I let mine sit in the sink and drain while I put the stock pot on the stove and toasted the mustard and celery seed. You’ll want to make sure you stir them constantly, because they will go from fine to uh-oh really fast if you wander off. You’ll know they are toasted when you can see a little color on the mustard seeds, they’ll be fragrant, and the mustard seeds will probably start to pop. Once you get to that point, put in the other spices, the sugar, and last the vinegar. Now, you’re pan is hot. Keep you face away from the pan when you put in the vinegar. Unless you need your sinuses cleared – it will do a great job with that!
Bring it to a boil, reduce your heat and let it simmer for ten minutes, stirring it occasionally to make sure everything dissolves and doesn’t burn. Once its been 10 minutes, dump all your vegetables in, stir, and then bring it back to a simmer. Put the lid on, and let it simmer 20 minutes. Make sure to check on it every so often and stir it so it doesn’t burn.
I recommend getting everything else ready for canning while its going. Get your jars heated (I put mine in the canner while the water is heating) your lids and rings ready to go, and a paper towel for wiping the rims set aside.
When the twenty minutes are up, you’re going to ladle the chow chow into your jars, leaving 1/2 inch of headspace. Just get the chow chow in the jars at first, and when you have it all loaded, then go back and add syrup as needed. It might not look like enough, but it will be fine!
This should make about 6 pint jars. Once they are all filled, dip your paper towel in hot water and wipe down the rims, then put on your lids, and then the rings, only making them fingertip tight.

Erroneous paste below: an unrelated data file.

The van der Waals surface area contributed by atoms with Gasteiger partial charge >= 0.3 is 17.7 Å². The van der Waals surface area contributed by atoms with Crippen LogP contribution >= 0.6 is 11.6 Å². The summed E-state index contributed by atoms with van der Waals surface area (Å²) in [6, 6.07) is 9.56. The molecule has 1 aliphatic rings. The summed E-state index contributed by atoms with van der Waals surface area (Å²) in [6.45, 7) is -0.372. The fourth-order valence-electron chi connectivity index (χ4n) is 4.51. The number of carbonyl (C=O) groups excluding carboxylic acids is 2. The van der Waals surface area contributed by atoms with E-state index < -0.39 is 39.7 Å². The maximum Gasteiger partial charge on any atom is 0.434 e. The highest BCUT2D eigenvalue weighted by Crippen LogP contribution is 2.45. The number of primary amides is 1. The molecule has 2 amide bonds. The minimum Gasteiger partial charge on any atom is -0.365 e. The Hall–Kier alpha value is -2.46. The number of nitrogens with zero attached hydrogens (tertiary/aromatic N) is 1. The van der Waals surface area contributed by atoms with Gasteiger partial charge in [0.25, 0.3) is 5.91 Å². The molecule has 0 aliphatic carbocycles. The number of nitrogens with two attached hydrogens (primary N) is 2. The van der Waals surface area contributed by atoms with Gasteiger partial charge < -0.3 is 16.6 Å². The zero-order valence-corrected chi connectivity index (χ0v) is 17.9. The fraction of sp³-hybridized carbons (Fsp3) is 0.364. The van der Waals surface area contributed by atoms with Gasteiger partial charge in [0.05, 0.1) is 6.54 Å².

Then you want to process in your water bath canner for 15 minutes. If you are really scared of the canner, you could also put this in the fridge. I’m not sure how long it lasts, because we always eat ours too fast!
Red Cabbage Chow Chow
13 cups chopped cabbage
2 green tomatoes, diced
2 large onions, diced
5 bell peppers (I prefer red, yellow, and/or orange)
1 1/2 tbsp canning salt
1 tbsp yellow mustard seed
2 tsp celery seed
3 cups white vinegar
3 cups sugar
2 tsp dry mustard
1 tsp turmeric
1 tsp allspice
1/2 tsp ginger
2 cloves minced garlic or 2 tsp garlic powder
1. Chop all the vegetables in whatever size you like. Mix in a large mixing bowl, and spread canning salt into the veggies, mixing with your hands to make sure the salt is thoroughly distributed.
2. Cover the bowl with a large plate and cling film and let sit in the refrigerator for 2-3 hours.
3. Remove vegetables from the fridge, and drain the liquid off, but do not rinse the vegetables.
3. In a large stock pot, toast the mustard and celery seeds briefly. Then add in remaining spices, vinegar, and sugar, stirring until sugar dissolves. Bring to a boil, then reduce heat and simmer syrup for 10 minutes.
4. After ten minutes, add in your vegetables, and bring to the boil again.
5. Reduce heat, and simmer the vegetables for 20 – 25 minutes.
6. Ladle chow chow into hot jars, leaving 1/2” headspace. Wipe rims, apply lids and tighten rings to fingertip tight.
7. Process in a boiling water bath canner for 15 minutes.
8. If any jars do not seal, put them in the fridge to enjoy right away.